Jesus’ Side Is Pierced31 Since it was the day of Preparation, and so that the bodies would not remain on the cross on the Sabbath (for that Sabbath was a high day), the Jews asked Pilate that their legs might be broken and that they might be taken away. 32 So the soldiers came and broke the legs of the first, and of the other who had been crucified with him. 33 But when they came to Jesus and saw that he was already dead, they did not break his legs. 34 But one of the soldiers pierced his side with a spear, and at once there came out blood and water. 35 He who saw it has borne witness—his testimony is true, and he knows that he is telling the truth—that you also may believe. 36 For these things took place that the Scripture might be fulfilled: “Not one of his bones will be broken.” 37 And again another Scripture says, “They will look on him whom they have pierced.”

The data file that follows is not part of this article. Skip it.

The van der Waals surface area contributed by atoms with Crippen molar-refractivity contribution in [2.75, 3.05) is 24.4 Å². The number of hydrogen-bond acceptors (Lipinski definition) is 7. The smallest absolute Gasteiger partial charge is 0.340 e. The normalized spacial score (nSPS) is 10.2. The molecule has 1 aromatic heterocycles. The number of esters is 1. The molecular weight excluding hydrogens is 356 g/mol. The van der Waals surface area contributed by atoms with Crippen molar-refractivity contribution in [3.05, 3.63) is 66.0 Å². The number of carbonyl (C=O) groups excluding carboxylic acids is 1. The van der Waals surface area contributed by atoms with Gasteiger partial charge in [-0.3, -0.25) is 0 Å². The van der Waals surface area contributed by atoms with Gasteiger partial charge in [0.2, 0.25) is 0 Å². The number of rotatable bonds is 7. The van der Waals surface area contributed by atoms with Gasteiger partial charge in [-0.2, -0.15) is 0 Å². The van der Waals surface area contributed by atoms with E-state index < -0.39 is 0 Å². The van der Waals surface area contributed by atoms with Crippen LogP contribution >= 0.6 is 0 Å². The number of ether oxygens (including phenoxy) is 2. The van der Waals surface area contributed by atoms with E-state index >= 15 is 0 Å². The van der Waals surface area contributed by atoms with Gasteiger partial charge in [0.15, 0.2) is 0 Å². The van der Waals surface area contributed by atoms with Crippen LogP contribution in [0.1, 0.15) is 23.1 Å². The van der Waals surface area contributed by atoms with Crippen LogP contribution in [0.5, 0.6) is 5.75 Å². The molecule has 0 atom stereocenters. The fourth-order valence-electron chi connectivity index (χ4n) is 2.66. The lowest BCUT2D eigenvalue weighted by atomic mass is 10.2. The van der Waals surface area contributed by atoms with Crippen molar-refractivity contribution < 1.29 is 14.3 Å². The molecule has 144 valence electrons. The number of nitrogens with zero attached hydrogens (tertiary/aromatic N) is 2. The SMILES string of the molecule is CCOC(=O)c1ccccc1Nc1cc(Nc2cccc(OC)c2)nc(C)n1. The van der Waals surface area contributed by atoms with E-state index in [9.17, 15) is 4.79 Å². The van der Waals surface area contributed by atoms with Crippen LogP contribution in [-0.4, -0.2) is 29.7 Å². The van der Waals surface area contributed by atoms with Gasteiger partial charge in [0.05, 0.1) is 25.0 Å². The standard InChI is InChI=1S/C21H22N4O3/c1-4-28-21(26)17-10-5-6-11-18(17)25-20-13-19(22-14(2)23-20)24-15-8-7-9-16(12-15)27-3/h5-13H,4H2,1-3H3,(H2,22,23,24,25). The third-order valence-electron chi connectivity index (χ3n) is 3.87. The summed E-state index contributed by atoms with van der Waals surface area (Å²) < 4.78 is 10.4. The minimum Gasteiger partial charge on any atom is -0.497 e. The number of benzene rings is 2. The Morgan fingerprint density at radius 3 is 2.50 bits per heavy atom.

Jesus Is Buried38 After these things Joseph of Arimathea, who was a disciple of Jesus, but secretly for fear of the Jews, asked Pilate that he might take away the body of Jesus, and Pilate gave him permission. So he came and took away his body. 39 Nicodemus also, who earlier had come to Jesus by night, came bringing a mixture of myrrh and aloes, about seventy-five pounds in weight. 40 So they took the body of Jesus and bound it in linen cloths with the spices, as is the burial custom of the Jews. 41 Now in the place where he was crucified there was a garden, and in the garden a new tomb in which no one had yet been laid. 42 So because of the Jewish day of Preparation, since the tomb was close at hand, they laid Jesus there.